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Latent growth curve modeling

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Leo's picture
Joined: 01/09/2020 - 14:36
Latent growth curve modeling


I have a two-wave twin panel design (the same phenotype measured twice, two years apart for both twins) and I am planning on assessing stability. So far I have worked with Cholesky and the results seem interesting. However, I am really interested in biometric latent growth curve modeling. The obvious flaw would be that I only have two waves available. In the non-genetically informative literature LGC modeling is sometimes performed with only two waves, though no trend can be identified with the data. I am wondering, if I am doing a two-wave "biometric" LGC modeling design:

(1) does this make any sense? Or is cholesky (or maybe simplex) the better way?
(2) What are possible issues and limitations (in comparison to three or more waves)?

Thanks a lot in advance!

AdminNeale's picture
Joined: 03/01/2013 - 14:09
Two occasions


I think the Cholesky will tell you pretty much everything you want to know about your two-occasion data. LGC for level & slope requires 3 time points. A latent change score model, twinified, might be a more developmentally oriented.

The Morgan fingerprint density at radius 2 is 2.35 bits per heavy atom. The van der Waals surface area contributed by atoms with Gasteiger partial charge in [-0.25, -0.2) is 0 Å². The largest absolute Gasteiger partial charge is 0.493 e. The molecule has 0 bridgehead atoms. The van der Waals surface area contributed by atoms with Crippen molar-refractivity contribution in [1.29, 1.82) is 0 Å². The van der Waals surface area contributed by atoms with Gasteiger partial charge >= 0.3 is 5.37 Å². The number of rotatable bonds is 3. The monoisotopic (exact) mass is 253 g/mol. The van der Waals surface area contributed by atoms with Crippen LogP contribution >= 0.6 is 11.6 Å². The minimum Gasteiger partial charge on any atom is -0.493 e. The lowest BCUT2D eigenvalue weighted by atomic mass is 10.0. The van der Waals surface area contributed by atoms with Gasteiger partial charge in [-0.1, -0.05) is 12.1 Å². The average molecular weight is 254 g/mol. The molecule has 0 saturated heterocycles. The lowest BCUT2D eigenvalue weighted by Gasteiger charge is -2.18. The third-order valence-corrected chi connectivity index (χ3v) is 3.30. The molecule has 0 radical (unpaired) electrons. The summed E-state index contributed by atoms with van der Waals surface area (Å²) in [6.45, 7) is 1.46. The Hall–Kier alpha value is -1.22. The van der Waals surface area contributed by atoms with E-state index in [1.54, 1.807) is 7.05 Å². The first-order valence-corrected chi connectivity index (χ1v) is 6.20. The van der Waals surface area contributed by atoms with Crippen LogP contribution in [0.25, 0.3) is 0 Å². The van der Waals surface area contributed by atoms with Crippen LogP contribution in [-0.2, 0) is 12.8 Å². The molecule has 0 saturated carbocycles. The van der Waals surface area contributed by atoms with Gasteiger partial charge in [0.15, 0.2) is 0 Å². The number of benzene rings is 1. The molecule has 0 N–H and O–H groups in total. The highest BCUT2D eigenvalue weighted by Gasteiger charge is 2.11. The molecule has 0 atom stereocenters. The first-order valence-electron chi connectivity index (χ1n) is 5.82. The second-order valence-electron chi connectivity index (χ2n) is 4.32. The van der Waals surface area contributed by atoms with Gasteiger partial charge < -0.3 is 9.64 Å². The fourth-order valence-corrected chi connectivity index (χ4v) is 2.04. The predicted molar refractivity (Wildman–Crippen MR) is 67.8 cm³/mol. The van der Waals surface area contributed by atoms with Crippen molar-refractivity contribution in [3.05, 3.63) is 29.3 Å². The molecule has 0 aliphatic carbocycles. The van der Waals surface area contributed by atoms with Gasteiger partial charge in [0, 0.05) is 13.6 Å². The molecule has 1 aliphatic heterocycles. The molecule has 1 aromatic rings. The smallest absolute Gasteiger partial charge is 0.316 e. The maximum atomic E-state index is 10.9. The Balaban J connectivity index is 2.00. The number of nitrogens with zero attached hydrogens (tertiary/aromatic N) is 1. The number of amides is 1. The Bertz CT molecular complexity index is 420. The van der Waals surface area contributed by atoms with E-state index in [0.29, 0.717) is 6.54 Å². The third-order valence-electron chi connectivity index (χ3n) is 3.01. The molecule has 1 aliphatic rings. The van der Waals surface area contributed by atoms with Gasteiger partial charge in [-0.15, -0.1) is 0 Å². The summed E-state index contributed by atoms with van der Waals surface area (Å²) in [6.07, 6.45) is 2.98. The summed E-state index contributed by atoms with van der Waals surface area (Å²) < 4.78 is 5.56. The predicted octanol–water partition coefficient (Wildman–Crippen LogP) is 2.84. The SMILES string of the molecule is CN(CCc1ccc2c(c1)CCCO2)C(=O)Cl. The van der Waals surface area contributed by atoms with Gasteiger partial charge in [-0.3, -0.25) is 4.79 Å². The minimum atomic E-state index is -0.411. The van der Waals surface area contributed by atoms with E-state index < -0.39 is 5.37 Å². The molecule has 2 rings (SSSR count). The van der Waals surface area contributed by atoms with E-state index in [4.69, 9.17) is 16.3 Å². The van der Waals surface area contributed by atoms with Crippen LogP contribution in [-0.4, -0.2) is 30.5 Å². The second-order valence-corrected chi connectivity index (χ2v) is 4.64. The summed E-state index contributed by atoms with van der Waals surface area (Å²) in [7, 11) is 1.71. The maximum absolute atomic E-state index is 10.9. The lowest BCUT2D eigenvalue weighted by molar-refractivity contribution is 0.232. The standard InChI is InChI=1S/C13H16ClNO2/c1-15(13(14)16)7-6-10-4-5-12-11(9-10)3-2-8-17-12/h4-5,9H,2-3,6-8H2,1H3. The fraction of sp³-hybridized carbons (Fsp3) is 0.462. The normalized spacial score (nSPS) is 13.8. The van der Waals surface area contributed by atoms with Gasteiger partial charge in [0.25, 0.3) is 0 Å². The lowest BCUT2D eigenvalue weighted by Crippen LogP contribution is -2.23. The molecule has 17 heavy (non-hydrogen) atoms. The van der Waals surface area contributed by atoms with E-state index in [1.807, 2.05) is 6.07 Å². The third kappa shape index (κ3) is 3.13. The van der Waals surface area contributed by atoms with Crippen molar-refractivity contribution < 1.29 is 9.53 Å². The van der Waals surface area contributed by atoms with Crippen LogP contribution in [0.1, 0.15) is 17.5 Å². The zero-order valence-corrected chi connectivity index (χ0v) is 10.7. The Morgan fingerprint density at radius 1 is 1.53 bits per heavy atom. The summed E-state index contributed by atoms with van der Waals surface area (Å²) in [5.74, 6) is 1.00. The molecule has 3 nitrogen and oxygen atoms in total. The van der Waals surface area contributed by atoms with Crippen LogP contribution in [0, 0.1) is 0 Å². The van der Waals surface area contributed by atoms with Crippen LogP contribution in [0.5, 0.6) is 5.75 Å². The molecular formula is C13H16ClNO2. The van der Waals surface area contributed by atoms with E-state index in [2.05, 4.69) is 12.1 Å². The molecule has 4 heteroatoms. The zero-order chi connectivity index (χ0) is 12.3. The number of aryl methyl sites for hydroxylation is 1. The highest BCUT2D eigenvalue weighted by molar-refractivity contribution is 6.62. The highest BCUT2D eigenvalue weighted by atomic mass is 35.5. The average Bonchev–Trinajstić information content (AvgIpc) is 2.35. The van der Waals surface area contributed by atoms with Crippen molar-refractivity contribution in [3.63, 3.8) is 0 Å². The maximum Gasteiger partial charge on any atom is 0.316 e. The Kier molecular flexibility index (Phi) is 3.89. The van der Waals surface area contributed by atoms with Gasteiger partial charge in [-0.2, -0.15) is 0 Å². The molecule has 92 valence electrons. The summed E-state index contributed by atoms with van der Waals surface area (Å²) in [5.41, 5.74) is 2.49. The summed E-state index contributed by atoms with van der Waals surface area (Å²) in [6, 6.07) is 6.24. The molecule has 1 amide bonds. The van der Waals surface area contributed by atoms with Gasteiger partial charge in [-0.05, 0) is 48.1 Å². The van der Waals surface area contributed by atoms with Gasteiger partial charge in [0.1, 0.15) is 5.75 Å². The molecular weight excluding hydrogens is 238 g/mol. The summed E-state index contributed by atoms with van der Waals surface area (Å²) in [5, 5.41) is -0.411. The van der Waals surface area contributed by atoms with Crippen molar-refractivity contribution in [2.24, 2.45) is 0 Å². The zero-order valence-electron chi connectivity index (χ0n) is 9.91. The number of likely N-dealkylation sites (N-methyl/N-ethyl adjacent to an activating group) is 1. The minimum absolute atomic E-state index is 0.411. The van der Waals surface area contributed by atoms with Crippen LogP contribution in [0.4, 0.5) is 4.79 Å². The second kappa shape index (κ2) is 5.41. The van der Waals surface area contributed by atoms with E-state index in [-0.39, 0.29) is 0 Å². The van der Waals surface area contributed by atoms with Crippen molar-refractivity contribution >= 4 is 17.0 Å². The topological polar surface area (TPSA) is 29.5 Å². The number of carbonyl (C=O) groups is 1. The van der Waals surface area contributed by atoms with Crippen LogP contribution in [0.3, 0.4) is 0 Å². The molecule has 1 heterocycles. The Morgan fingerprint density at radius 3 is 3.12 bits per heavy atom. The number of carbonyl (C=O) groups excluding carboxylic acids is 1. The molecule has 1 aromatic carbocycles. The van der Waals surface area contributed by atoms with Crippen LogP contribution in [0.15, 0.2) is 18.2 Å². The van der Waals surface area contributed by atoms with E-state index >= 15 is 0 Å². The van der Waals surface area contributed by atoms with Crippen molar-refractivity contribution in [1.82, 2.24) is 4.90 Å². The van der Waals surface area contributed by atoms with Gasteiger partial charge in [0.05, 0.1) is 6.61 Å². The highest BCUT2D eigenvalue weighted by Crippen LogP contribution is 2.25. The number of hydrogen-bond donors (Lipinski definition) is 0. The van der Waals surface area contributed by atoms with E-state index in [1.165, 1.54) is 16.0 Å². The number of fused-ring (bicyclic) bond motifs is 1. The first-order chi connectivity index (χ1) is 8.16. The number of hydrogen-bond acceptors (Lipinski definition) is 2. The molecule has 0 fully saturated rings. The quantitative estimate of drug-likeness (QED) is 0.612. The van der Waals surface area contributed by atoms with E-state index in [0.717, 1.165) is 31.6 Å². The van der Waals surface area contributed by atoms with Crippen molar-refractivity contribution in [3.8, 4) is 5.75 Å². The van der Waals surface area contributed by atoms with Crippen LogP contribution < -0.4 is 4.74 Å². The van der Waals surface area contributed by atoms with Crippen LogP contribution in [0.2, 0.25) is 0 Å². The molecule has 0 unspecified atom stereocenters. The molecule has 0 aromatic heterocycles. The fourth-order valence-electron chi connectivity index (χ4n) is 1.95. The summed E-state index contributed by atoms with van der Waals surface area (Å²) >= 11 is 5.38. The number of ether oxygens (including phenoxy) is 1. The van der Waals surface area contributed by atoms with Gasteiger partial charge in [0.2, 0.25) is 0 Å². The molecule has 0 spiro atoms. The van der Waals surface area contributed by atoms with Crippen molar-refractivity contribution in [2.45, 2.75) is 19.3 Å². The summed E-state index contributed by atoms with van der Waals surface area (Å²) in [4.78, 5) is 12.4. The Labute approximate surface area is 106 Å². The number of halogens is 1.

HOWEVER: Be aware of the ages of your participants. If they are all the same age (e.g., measured on 10th and 12th birthdays) then all is well. If, however, there is variation in age at assessment of the twins, then you will be largely modeling the effects of being measured twice, along with some of the changes with age. Sometimes a developmental perspective can be obtained by specifying many - say 20 or more - ages at assessment and treating the data as if most of it is missing with just a couple of observations per person. In this approach, it may be possible to figure out if development is more rapid between one pair of ages and another. On the whole, strive to conduct age-based analyses, unless the effects of retesting are of interest.